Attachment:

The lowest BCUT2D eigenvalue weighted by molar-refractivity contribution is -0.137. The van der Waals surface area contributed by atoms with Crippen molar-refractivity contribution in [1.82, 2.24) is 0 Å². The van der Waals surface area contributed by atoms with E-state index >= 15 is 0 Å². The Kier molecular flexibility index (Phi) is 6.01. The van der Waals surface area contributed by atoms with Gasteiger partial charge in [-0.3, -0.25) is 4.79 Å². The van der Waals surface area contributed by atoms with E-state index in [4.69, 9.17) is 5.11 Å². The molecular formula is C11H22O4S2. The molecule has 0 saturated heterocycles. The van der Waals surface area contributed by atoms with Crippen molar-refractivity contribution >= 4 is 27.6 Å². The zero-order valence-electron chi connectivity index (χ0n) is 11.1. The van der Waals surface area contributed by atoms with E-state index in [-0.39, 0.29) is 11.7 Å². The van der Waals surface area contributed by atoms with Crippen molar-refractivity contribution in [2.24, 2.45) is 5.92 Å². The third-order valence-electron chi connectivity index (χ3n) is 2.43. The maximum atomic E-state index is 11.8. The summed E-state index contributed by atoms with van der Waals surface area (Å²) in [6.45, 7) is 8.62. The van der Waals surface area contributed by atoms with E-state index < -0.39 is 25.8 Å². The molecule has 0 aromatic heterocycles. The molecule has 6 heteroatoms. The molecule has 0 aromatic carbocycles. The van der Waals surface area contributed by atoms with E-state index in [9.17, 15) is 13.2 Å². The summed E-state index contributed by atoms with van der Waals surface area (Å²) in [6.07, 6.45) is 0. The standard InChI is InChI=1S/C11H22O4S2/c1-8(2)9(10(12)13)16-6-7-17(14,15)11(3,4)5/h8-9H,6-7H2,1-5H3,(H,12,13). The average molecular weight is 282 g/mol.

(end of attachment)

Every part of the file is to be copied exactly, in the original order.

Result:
The lowest BCUT2D eigenvalue weighted by molar-refractivity contribution is -0.137. The van der Waals surface area contributed by atoms with Crippen molar-refractivity contribution in [1.82, 2.24) is 0 Å². The van der Waals surface area contributed by atoms with E-state index >= 15 is 0 Å². The Kier molecular flexibility index (Phi) is 6.01. The van der Waals surface area contributed by atoms with Gasteiger partial charge in [-0.3, -0.25) is 4.79 Å². The van der Waals surface area contributed by atoms with E-state index in [4.69, 9.17) is 5.11 Å². The molecular formula is C11H22O4S2. The molecule has 0 saturated heterocycles. The van der Waals surface area contributed by atoms with Crippen molar-refractivity contribution >= 4 is 27.6 Å². The zero-order valence-electron chi connectivity index (χ0n) is 11.1. The van der Waals surface area contributed by atoms with E-state index in [-0.39, 0.29) is 11.7 Å². The van der Waals surface area contributed by atoms with Crippen molar-refractivity contribution in [2.24, 2.45) is 5.92 Å². The third-order valence-electron chi connectivity index (χ3n) is 2.43. The maximum atomic E-state index is 11.8. The summed E-state index contributed by atoms with van der Waals surface area (Å²) in [6.45, 7) is 8.62. The van der Waals surface area contributed by atoms with E-state index < -0.39 is 25.8 Å². The molecule has 0 aromatic heterocycles. The molecule has 6 heteroatoms. The molecule has 0 aromatic carbocycles. The van der Waals surface area contributed by atoms with E-state index in [9.17, 15) is 13.2 Å². The summed E-state index contributed by atoms with van der Waals surface area (Å²) in [6.07, 6.45) is 0. The standard InChI is InChI=1S/C11H22O4S2/c1-8(2)9(10(12)13)16-6-7-17(14,15)11(3,4)5/h8-9H,6-7H2,1-5H3,(H,12,13). The average molecular weight is 282 g/mol.